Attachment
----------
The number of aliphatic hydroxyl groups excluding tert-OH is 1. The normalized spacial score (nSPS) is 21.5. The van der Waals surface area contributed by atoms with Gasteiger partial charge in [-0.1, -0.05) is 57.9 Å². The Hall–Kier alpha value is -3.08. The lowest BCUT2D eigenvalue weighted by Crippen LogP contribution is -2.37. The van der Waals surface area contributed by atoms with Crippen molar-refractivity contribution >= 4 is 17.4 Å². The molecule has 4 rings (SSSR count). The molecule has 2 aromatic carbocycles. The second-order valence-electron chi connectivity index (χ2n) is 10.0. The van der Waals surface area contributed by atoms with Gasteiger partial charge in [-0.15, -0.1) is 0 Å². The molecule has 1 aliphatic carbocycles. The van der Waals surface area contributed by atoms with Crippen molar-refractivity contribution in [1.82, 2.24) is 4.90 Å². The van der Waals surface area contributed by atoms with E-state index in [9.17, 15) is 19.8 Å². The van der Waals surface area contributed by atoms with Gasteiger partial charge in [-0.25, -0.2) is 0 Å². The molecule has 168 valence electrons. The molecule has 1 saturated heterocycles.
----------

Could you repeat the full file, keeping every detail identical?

The number of aliphatic hydroxyl groups excluding tert-OH is 1. The normalized spacial score (nSPS) is 21.5. The van der Waals surface area contributed by atoms with Gasteiger partial charge in [-0.1, -0.05) is 57.9 Å². The Hall–Kier alpha value is -3.08. The lowest BCUT2D eigenvalue weighted by Crippen LogP contribution is -2.37. The van der Waals surface area contributed by atoms with Crippen molar-refractivity contribution >= 4 is 17.4 Å². The molecule has 4 rings (SSSR count). The molecule has 2 aromatic carbocycles. The second-order valence-electron chi connectivity index (χ2n) is 10.0. The van der Waals surface area contributed by atoms with Gasteiger partial charge in [-0.15, -0.1) is 0 Å². The molecule has 1 aliphatic carbocycles. The van der Waals surface area contributed by atoms with Crippen molar-refractivity contribution in [1.82, 2.24) is 4.90 Å². The van der Waals surface area contributed by atoms with E-state index in [9.17, 15) is 19.8 Å². The van der Waals surface area contributed by atoms with Gasteiger partial charge in [-0.25, -0.2) is 0 Å². The molecule has 168 valence electrons. The molecule has 1 saturated heterocycles.